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The Ascension of Our Lord Jesus Christ


“The Ascension points both to an event in history, the last resurrection appearance of Jesus to his disciples, and to the purpose of Jesus’ victory on the cross, the taking of our humanity to God. However, I think that we need to face up to some problems,” says The Ven. Keith Dean-Jones OGS

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I always feel a bit uncomfortable with celebrating the Ascension of Our Lord, and I struggle to describe the event and understand its theological significance. The Feast Day is overshadowed by Easter, which is celebrated 40 days before the Ascension with Pentecost celebrated 10 days after the Ascension. In recent years, some Churches have observed the Feast on the Seventh Sunday of Easter, and this only seems to make it harder to recognise the significance of the Feast. We can end up thinking that “We observe the day because it is in the Prayer Book”, and for no other reason.

The Feast refers to events described at the end of the Gospel according to Luke (24.50-53), at the beginning of the Acts of the Apostles (1.9) and the ‘long ending’ of the Gospel according to Mark (16.19).  the Gospel according to John the risen Christ assures Mary Magdalene that “he is ascending to my Father and your Father, to my God and your God” (John 20.17). There is no description of the actual event. Although there is little direct reference to Jesus’ resurrection in the Letter to the Hebrews, the principal theme of the book is the exaltation of the risen Lord. The Ascension affirms that, as Jesus has ascended “into the heavens so we may also in heart and mind thither ascend, and with him continually dwell” (The Collect for The Ascension Day, The Book of Common Prayer).

The Ascension points both to an event in history, the last resurrection appearance of Jesus to his disciples, and to the purpose of Jesus’ victory on the cross, the taking of our humanity to God. However, I think that we need to face up to some problems.

First, to some the Ascension may suggest that Heaven is located ‘above’ the earth. Seventeenth century ‘Muggletonians’ believed that Heaven was six miles above the surface of the earth and that, on a clear day and with good eyesight, it could be glimpsed. Christian iconography is not always helpful, and immediately above the altar in the Ascension Chapel of the Anglican Shrine of Our Lady of Walsingham the feet of the ascending Jesus protrude through a polystyrene cloud!

Secondly, we desire to celebrate Jesus’ presence, and not lament his absence.  The Gospel according to Matthew has ‘book ends’. At the beginning of Matthew’s account there is a story of God revealing to Joseph in a dream that the unborn child of Mary will be ‘Emmanuel’, “God is with us” (Matthew 1.23). At the end of the Gospel, Jesus reassured the disciples with the declaration, “I am with you always, even to the end of the age” (Matthew 28.20). This presence is the gift of the Holy Spirit. In the Gospel according to John, the Spirit is poured out by the Father on the day of resurrection and it is in response to Jesus’ promise “I will ask the Father, and he will give you another Advocate to be with you forever” (John 14.16). But in the Gospel according to Luke, the Ascension is a prelude to the coming of the Holy Spirit on the Day of Pentecost “like the rush of a violent wind” (Acts 2.2).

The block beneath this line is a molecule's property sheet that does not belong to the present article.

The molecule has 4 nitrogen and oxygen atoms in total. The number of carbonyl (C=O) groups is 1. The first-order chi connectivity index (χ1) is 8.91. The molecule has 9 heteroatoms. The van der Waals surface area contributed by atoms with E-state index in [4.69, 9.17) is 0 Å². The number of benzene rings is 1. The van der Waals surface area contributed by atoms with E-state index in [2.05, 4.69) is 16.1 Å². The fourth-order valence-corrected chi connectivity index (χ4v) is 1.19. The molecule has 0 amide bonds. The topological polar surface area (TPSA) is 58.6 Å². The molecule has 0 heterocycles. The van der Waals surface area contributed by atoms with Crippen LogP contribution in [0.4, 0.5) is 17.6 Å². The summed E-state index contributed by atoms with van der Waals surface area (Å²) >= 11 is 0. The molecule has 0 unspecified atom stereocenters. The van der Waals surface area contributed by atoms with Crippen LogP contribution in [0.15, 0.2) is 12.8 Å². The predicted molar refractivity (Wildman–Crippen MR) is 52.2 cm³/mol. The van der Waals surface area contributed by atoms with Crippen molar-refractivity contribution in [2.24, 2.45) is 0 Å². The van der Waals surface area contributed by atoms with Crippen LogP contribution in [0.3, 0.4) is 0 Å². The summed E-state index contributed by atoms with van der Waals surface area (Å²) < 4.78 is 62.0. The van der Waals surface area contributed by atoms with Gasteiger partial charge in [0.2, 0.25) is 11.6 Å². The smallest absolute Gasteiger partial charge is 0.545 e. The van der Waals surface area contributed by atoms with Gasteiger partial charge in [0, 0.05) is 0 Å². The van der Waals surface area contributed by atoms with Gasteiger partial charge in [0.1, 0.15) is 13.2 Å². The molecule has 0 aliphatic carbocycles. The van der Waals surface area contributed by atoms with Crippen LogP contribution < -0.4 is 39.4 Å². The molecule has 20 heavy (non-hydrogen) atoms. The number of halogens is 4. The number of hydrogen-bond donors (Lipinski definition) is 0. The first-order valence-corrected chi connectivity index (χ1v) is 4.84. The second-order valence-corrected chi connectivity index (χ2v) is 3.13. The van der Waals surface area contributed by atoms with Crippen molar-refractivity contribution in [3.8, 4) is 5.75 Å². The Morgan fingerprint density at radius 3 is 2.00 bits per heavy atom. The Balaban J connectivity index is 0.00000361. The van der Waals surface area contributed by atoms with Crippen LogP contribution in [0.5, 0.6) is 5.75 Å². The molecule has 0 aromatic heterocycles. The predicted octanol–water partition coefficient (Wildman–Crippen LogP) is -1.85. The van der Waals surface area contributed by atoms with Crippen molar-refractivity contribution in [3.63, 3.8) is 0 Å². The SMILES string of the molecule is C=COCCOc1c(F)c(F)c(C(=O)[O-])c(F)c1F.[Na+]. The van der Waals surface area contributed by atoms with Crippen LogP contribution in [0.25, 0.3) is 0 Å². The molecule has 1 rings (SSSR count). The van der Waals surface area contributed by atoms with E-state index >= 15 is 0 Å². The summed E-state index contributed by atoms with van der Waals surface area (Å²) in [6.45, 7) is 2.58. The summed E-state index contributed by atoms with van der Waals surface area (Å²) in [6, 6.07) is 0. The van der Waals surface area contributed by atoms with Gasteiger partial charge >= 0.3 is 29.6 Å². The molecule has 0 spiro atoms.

The apostle Paul developed a theology of the Holy Spirit. Writing to the Romans he referred to the ‘Spirit of God’ as the ‘Spirit of Christ’ (8.9). The Holy Spirit does not replace the risen Lord for he is one with the risen Lord and the Father in the life of the Holy Trinity. The Ascension is located as an event in history, but it points to the central event of the Christian scriptures, the resurrection of Jesus, to the reality of his presence with those who are united to him in baptism and faith, and to the future hope of our transformation into his likeness.

Thirdly, the theological significance of his ‘going away’. Traditionally, we celebrate the Feast of the Ascension as a celebration of God taking our humanity to himself. God’s creation of our humanity is dynamic and not static, and we recognise that we are born human so that we may ‘become human’.  Jesus, the Son of God and the Son of Mary, is fully God and fully human. This means that he not only reveals God but that he reveals what it means to be a man or a woman. His humanity is much more than a description of his physiology. He is the complete human being.

God has invested us with desire. The psalmist wrote “As a deer longs for the running brooks so longs my soul for you, O God” (Psalm 42.1), and St Augustine of Hippo commented “You have made us for Yourself and our hearts are restless until they rest in You” (Augustine Confessions 1). We desire to be with God and we desire to be alive to our humanity. To be human, we are challenged to die to selfishness and live with compassion and forgiveness for friends and neighbours. This is only partially achieved in this world and the aim of our lives is to become the person God has created us to be. In ascending into heaven, Jesus has gone before us so that, by the grace of his Holy Spirit, this process of ‘humanisation’ can be achieved.

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